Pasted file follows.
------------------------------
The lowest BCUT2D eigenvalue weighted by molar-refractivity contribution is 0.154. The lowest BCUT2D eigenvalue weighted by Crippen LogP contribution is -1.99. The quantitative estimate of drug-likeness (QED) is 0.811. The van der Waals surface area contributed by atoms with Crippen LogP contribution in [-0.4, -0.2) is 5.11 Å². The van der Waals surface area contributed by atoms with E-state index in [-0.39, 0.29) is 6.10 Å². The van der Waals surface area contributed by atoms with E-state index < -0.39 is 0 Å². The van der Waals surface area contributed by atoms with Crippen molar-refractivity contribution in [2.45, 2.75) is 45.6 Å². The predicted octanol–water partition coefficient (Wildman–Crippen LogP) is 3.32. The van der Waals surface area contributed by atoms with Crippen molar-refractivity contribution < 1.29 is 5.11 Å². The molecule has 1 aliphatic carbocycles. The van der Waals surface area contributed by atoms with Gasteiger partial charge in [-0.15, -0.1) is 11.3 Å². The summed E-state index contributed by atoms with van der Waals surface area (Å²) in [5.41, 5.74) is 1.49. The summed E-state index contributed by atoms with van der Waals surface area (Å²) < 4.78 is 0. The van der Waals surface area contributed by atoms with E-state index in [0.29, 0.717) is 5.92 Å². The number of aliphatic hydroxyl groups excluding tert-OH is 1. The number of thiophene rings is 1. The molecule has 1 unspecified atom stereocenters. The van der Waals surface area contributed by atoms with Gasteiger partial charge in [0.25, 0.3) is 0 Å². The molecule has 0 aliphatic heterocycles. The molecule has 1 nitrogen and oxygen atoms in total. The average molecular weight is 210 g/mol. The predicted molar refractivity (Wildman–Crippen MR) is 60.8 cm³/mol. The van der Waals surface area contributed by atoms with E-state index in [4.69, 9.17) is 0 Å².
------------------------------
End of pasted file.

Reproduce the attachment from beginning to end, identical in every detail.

The lowest BCUT2D eigenvalue weighted by molar-refractivity contribution is 0.154. The lowest BCUT2D eigenvalue weighted by Crippen LogP contribution is -1.99. The quantitative estimate of drug-likeness (QED) is 0.811. The van der Waals surface area contributed by atoms with Crippen LogP contribution in [-0.4, -0.2) is 5.11 Å². The van der Waals surface area contributed by atoms with E-state index in [-0.39, 0.29) is 6.10 Å². The van der Waals surface area contributed by atoms with E-state index < -0.39 is 0 Å². The van der Waals surface area contributed by atoms with Crippen molar-refractivity contribution in [2.45, 2.75) is 45.6 Å². The predicted octanol–water partition coefficient (Wildman–Crippen LogP) is 3.32. The van der Waals surface area contributed by atoms with Crippen molar-refractivity contribution < 1.29 is 5.11 Å². The molecule has 1 aliphatic carbocycles. The van der Waals surface area contributed by atoms with Gasteiger partial charge in [-0.15, -0.1) is 11.3 Å². The summed E-state index contributed by atoms with van der Waals surface area (Å²) in [5.41, 5.74) is 1.49. The summed E-state index contributed by atoms with van der Waals surface area (Å²) < 4.78 is 0. The van der Waals surface area contributed by atoms with E-state index in [0.29, 0.717) is 5.92 Å². The number of aliphatic hydroxyl groups excluding tert-OH is 1. The number of thiophene rings is 1. The molecule has 1 unspecified atom stereocenters. The van der Waals surface area contributed by atoms with Gasteiger partial charge in [0.25, 0.3) is 0 Å². The molecule has 0 aliphatic heterocycles. The molecule has 1 nitrogen and oxygen atoms in total. The average molecular weight is 210 g/mol. The predicted molar refractivity (Wildman–Crippen MR) is 60.8 cm³/mol. The van der Waals surface area contributed by atoms with E-state index in [4.69, 9.17) is 0 Å².